Italian sculptor Oliviero Rainaldi is "disappointed" that no one appreciates his modernist sculpture of Pope John Paul II. That's a polite way of noting that everyone seems to loath the thing, which sits at Termini Train Station in Rome. Following its unveiling this week, the Pope statue designed with an open cloak to "embrace the faithful" was abruptly panned by critics. Collectively they deemed it a "strange, green figure" that is "very ugly," bears a passing resemblence to Winston Churchill or Benito Mussolini, and has a tent-like look that could mistaken as a haven for the homeless.
But the worst comment came from the Vatican's newspaper, L'Osservatore Romano. Even though the Vatican had initially signed off on an abstract design by Rainaldi, it then proceeded to publish a scathing review by critic Sandro Barbagello. "We find ourselves," he wrote, relayed in English by the Associated Press, "by the in the piazza before a violent gash, like a bomb, that ends up assimilating a cloak that almost looks like a sentry box, topped by a head of a pope which comes off too roundish."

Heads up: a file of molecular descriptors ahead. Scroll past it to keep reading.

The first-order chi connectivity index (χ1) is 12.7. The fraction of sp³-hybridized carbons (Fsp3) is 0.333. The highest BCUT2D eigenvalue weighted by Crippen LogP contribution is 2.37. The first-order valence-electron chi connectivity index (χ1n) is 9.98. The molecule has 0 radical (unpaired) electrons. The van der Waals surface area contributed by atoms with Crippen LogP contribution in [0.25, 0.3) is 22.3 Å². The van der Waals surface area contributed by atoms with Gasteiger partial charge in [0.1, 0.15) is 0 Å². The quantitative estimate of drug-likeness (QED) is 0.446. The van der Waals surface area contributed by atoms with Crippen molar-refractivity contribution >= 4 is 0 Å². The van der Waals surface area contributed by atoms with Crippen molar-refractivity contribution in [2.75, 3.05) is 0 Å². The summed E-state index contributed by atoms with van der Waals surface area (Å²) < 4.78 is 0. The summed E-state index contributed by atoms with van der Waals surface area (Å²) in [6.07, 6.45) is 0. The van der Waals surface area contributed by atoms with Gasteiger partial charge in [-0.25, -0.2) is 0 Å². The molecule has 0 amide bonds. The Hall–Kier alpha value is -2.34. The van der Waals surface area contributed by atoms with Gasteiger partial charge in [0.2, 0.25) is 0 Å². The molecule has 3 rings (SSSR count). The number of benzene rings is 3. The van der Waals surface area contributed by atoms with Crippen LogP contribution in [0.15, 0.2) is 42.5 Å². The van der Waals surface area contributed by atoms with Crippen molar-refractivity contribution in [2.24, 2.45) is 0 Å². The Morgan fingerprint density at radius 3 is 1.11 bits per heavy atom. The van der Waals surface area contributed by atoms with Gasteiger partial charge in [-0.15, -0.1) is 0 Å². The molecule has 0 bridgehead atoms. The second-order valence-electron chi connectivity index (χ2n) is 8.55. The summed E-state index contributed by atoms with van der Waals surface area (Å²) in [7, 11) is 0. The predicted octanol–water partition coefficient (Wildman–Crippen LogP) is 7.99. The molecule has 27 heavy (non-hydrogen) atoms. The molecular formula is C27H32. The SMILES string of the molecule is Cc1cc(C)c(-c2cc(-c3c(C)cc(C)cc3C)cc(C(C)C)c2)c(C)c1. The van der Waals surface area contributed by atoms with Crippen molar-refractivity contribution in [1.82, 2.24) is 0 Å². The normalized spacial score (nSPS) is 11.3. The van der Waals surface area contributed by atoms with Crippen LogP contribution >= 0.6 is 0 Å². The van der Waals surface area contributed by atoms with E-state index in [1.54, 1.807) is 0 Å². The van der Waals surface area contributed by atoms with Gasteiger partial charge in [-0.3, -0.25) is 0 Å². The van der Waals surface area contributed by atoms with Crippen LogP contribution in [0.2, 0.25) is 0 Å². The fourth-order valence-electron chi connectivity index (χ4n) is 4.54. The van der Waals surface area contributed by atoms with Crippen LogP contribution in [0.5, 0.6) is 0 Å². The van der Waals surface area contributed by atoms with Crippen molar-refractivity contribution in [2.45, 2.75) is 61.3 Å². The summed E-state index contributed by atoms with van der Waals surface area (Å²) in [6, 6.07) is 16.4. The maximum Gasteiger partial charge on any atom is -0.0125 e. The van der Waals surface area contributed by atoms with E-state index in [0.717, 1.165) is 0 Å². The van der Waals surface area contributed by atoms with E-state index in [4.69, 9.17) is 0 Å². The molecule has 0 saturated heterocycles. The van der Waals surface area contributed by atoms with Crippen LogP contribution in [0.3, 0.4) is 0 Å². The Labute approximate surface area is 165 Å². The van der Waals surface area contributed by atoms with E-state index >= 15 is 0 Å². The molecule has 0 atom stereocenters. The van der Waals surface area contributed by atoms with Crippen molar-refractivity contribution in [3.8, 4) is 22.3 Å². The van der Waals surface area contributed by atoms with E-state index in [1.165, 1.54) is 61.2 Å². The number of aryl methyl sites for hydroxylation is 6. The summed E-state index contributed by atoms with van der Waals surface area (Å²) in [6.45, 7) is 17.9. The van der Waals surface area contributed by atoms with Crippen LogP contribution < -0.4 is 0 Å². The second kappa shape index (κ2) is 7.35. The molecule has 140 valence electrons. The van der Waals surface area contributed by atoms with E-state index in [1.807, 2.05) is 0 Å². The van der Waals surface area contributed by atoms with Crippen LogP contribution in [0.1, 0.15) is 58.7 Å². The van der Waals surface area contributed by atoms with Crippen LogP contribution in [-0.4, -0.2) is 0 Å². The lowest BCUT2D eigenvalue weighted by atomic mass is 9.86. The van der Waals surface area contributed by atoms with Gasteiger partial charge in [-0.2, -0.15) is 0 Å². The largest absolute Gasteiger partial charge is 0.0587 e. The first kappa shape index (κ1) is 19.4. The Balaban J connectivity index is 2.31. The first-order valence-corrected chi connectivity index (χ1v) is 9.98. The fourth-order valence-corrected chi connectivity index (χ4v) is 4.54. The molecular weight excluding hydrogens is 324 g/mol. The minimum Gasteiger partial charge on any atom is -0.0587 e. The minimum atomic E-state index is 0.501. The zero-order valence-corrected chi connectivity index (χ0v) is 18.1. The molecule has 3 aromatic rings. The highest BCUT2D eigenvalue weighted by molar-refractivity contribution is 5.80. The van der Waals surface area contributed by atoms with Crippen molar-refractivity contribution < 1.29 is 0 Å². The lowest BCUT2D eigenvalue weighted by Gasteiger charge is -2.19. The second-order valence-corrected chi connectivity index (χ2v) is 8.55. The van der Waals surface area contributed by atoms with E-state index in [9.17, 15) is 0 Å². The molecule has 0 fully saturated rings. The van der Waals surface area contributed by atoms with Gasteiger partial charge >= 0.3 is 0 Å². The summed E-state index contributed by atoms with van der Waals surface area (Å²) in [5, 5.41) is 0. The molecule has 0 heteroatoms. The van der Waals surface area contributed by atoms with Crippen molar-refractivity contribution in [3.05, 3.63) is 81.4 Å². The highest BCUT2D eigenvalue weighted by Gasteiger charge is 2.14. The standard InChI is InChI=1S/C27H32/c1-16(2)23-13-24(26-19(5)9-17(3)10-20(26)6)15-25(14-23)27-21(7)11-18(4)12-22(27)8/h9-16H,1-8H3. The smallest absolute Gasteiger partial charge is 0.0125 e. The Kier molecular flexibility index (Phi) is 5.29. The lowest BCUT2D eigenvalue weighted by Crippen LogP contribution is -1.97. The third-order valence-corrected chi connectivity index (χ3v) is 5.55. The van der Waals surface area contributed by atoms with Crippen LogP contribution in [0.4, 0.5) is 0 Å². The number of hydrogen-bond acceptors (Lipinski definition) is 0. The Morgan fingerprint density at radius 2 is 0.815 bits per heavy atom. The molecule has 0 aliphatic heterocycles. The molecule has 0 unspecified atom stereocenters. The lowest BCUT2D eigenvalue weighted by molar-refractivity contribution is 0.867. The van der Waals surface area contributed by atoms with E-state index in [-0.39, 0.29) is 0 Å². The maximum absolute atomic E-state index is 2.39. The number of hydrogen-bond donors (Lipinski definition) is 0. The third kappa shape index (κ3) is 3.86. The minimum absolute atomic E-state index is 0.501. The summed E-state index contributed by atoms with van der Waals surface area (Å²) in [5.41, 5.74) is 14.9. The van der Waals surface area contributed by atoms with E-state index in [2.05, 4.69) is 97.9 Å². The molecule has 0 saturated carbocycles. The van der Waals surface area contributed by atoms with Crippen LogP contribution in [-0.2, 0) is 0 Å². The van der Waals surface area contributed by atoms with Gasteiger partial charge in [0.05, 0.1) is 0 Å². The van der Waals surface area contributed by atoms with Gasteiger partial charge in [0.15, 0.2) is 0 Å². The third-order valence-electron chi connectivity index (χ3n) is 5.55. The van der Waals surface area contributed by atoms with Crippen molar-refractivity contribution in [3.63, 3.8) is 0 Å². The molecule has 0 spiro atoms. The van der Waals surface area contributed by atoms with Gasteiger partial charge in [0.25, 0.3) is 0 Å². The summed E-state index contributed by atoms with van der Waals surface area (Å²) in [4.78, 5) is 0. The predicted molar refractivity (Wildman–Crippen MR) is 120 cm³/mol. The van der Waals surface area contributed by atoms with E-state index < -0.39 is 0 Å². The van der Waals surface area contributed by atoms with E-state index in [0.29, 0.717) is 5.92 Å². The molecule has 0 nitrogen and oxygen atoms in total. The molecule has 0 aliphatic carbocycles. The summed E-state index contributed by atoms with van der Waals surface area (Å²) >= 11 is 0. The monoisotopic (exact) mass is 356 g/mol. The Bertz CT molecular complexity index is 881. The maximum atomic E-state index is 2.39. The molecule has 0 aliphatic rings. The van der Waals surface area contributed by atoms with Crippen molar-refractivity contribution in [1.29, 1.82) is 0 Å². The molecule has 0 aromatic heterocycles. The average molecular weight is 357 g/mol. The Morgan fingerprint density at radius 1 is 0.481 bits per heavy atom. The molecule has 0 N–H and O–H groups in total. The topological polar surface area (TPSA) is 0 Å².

Here's what a full view of the offending 16 foot statue looks like. It's abstract, to be sure, and from our vantage point doesn't exactly recall any specific pope on first glance. Then again, we aren't sure it evokes Mussolini (comparison shot here) or Churchill either:
This article is from the archive of our partner The Wire.